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Thursday, April 14, 2011

In Afghanistan, Journalism Grows Along With Challenges

A man, unseen, reads an Afghan newspaper at a newsstand in Kabul, Afghanistan. (AP)

A man, unseen, reads an Afghan newspaper at a newsstand in Kabul, Afghanistan. (AP)

From suicide bombs to military strategy, we hear news about Afghanistan almost every day, but we don’t learn much about how news is reported in Afghanistan.

Vanessa Gezari has worked in Afghanistan for almost ten years and has watched a burgeoning media develop. She provides us with a rare look at the unique political and cultural challenges faced by Afghan journalists.


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  • Matt Love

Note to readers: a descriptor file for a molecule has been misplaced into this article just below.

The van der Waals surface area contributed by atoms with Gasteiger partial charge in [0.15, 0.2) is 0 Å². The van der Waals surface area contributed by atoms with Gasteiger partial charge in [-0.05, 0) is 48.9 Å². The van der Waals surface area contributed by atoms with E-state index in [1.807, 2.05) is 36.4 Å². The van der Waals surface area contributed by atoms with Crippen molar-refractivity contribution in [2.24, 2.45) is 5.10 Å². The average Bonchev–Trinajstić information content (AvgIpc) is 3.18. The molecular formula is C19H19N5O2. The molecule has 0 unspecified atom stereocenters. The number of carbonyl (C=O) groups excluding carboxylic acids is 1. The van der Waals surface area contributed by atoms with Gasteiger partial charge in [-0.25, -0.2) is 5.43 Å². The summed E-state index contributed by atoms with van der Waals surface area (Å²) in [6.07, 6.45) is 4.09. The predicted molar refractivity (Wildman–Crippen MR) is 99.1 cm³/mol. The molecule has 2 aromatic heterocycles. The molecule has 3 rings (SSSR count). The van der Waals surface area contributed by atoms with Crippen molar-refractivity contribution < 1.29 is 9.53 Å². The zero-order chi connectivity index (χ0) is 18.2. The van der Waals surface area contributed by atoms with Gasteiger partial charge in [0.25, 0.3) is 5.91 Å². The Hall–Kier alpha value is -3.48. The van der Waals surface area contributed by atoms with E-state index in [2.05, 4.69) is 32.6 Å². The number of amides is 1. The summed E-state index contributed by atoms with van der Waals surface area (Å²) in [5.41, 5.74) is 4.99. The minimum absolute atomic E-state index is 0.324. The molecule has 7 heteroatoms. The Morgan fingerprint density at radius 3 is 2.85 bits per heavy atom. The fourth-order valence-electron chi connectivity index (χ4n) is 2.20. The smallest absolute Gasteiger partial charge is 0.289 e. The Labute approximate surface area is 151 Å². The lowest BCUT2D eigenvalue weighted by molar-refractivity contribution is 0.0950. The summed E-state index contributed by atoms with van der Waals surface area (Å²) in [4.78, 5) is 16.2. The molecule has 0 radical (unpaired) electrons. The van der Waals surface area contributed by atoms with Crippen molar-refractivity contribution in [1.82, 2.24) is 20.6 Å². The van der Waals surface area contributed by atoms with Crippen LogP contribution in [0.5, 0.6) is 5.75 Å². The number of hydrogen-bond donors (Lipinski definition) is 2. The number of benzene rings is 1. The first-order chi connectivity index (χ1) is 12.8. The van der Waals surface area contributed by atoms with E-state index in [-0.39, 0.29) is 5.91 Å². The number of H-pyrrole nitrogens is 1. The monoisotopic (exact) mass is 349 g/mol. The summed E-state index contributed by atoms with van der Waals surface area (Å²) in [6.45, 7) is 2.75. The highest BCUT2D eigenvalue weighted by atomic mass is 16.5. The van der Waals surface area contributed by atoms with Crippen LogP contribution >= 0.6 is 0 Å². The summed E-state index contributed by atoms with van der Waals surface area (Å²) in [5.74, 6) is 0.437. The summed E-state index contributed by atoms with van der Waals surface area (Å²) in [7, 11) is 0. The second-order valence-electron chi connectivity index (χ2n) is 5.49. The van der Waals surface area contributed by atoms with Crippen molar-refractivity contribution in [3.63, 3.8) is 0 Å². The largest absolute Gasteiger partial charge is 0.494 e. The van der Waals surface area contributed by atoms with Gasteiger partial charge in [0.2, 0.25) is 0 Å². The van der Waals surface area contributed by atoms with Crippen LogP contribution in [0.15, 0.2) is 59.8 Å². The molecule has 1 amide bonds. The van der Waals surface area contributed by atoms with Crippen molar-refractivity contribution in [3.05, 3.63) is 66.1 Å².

Listening to NPR is always good for a laugh. Your guest talked about journalists in Afghanistan encountering troubles because they had to talk to the Taliban as part of their job. Wow, why do they have to do it? You don’t have to. The only people you ever talk to are government pr flacks, and former government employees now shilling for this or that “think” tank. I’m hearing and example of that RIGHT NOW on Talk Of The Nation, but it’s the norm for all programs. I enjoyed the guest patting herself (and you) on the back by saying western reporters have a laser-like focus on the facts. What you have, as you and I both know, is a laser-like focus on telling the story that your governmental and corporate bosses want you to tell. Congratulations! If Orwell weren’t already dead, I’m sure a short time with NPR would do him in very quickly.

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